What do each of these look like and how do we apply this true wisdom in our lives? Worth contemplating and daily asking God for this wisdom.

Jan 4, 2011

The Roman church continues its anti-Zionist, supersessionist rhetoric

In October 2010, at a special Vatican meeting on the Middle East, Cyrille Bustros, a native of Lebanon and a bishop in Newton, Mass., claimed, “We Christians cannot speak of the ‘promised land’ as an exclusive right for a privileged Jewish people.”

This was part of the Greek-Melkite bishop’s comments during a recent news conference where attendees presented the final document that emerged from a Vatican synod of Middle Eastern bishops.

I’m not sure what scriptures Mr. Bustros is studying, but I know the Bible teaches that God’s covenant with Israel cannot be broken and that the Apostle Paul clearly illustrates a future for the actual Israel of the Old Testament. To me, it’s apparent that Mr. Bustros has not embraced the idea the Apostle Paul teaches that we are no longer Jew nor Greek or that our alliance is no longer with our nation, but our alliance is with Christ – Mr. Bustros is clearly Lebanese first.

The notion of supersessionism isn’t new thinking. Both Justin Martyr and Augustine are reported to take this position in their writings. But, when studied as a whole, the Bible clearly teaches that God has a plan for Israel and that plan includes the land that was promised. In Luke 21:24, God teaches us that “Jerusalem will be trampled underfoot by the Gentiles until the times of the Gentiles are fulfilled.” This is an indication that Jerusalem will be restored. God also teaches us of the eternity of His promises in Romans 11:28-29, “From the standpoint of the gospel they are enemies for your sake, but from the standpoint of God's choice they are beloved for the sake of the fathers; for the gifts and the calling of God are irrevocable.”

Supersessionism is the view that the church is the new or true Israel that has replaced or superseded national Israel as the people of God. If the Roman church has replaced Israel, then Mr. Bustros might be correct in his assessment that there is no exclusive right that Israel holds for the promised land. However, this simply isn’t the biblical case.

Because God does not break His covenants, those who say the church has replaced Israel as God’s chosen people then have to deny the traditional and orthodox interpretation of the Old Testament and deny there is a prophesied future restoration for national Israel. They also have to claim that the New Testament reinterprets the Old Testament rather than is a continuation of God’s revelation of His will (Ezk. 36-37; Deut. 30:1-6; Jer. 30, 31, 32; Matthew 23:37-39; Luke 13:34-35; Acts 3:19-21; Romans 11).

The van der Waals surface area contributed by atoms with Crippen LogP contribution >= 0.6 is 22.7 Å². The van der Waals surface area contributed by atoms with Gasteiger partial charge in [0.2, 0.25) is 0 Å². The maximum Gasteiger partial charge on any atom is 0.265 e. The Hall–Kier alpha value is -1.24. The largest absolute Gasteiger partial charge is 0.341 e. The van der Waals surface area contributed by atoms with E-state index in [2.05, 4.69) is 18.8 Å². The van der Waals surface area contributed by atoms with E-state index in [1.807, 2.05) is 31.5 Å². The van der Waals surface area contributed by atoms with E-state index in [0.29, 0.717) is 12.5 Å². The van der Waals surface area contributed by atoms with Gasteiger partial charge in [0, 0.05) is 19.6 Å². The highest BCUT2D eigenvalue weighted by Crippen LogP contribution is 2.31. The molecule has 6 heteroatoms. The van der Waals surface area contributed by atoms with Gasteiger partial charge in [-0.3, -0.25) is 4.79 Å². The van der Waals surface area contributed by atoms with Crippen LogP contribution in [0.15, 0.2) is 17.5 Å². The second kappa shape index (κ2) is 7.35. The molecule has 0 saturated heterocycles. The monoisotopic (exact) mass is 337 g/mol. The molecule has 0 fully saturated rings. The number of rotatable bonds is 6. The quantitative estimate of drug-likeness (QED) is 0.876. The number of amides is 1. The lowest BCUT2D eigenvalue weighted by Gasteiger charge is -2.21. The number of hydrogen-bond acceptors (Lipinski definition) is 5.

Charles Spurgeon apparently felt that the future of Israel’s sure role in God’s plan was not considered enough by either theologians or the laity. He wrote, “I think we do not attach sufficient importance to the restoration of the Jews. We do not think enough of it. But certainly, if there is anything promised in the Bible it is this.”

In case that was too vague for some, the famous Old Testament scholar Walter C. Kaiser Jr., wrote succinctly, “To argue that God replaced Israel with the church is to depart from an enormous body of biblical evidence.”

When the Roman church takes an institutional position in favor of replacement theology (which it has), it simply is an expression of its anti-Zionist viewpoint and is clearly not aligned with the Bible. Whether viewed from a secular or spiritual viewpoint, the self-determination, and subsequent self defense, by the Jewish people in a sovereign Jewish national homeland is part of the expressed plan of God.

Admittedly, there could be confusion on the part of members of the Roman church. The Second Vatican Council took the position that there existed an eternal covenant between Israel and God and that covenant was linked with the land of Israel. Yet, the Roman church has since issued calls for Israel’s withdrawal of occupied lands, removal of border barriers between Israel and the West Bank and support for a sovereign Palestinian nation. It naively stated that Israel would live peacefully and in security if it would only withdraw from conquered land it won in war. How could the Roman church believe this in light of the codified objective of Islamic groups to eradicate the nation of Israel? This call to return to pre-war boundaries is not biblical and goes against God’s desires (Joel 3:1-2; Gen. 15:18-21; Ex. 23:31a).